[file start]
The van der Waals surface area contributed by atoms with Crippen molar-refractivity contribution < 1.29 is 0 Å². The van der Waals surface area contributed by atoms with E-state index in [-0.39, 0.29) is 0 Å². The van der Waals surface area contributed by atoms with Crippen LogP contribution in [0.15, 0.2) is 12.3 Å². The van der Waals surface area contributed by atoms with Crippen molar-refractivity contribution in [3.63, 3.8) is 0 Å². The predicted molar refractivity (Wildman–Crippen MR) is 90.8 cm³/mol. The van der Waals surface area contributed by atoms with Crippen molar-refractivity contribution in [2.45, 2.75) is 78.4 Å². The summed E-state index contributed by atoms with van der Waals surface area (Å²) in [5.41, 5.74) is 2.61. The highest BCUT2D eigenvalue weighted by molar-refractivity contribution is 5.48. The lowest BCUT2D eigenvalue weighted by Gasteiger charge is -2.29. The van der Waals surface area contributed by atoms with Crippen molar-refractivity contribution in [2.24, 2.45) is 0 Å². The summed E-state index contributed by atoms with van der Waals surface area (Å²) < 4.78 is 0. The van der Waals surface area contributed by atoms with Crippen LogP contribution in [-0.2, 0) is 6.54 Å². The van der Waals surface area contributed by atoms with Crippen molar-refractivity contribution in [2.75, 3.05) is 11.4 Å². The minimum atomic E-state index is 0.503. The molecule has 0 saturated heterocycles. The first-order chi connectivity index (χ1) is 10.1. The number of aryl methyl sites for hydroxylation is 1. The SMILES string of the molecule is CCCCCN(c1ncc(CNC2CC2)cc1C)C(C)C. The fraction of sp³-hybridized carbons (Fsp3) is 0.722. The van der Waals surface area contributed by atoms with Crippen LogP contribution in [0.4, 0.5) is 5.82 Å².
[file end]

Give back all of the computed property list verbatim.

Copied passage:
The van der Waals surface area contributed by atoms with Crippen molar-refractivity contribution < 1.29 is 0 Å². The van der Waals surface area contributed by atoms with E-state index in [-0.39, 0.29) is 0 Å². The van der Waals surface area contributed by atoms with Crippen LogP contribution in [0.15, 0.2) is 12.3 Å². The van der Waals surface area contributed by atoms with Crippen molar-refractivity contribution in [3.63, 3.8) is 0 Å². The predicted molar refractivity (Wildman–Crippen MR) is 90.8 cm³/mol. The van der Waals surface area contributed by atoms with Crippen molar-refractivity contribution in [2.45, 2.75) is 78.4 Å². The summed E-state index contributed by atoms with van der Waals surface area (Å²) in [5.41, 5.74) is 2.61. The highest BCUT2D eigenvalue weighted by molar-refractivity contribution is 5.48. The lowest BCUT2D eigenvalue weighted by Gasteiger charge is -2.29. The van der Waals surface area contributed by atoms with Crippen molar-refractivity contribution in [2.24, 2.45) is 0 Å². The summed E-state index contributed by atoms with van der Waals surface area (Å²) < 4.78 is 0. The van der Waals surface area contributed by atoms with Crippen LogP contribution in [-0.2, 0) is 6.54 Å². The van der Waals surface area contributed by atoms with Crippen molar-refractivity contribution in [2.75, 3.05) is 11.4 Å². The minimum atomic E-state index is 0.503. The molecule has 0 saturated heterocycles. The first-order chi connectivity index (χ1) is 10.1. The number of aryl methyl sites for hydroxylation is 1. The SMILES string of the molecule is CCCCCN(c1ncc(CNC2CC2)cc1C)C(C)C. The fraction of sp³-hybridized carbons (Fsp3) is 0.722. The van der Waals surface area contributed by atoms with Crippen LogP contribution in [0.4, 0.5) is 5.82 Å².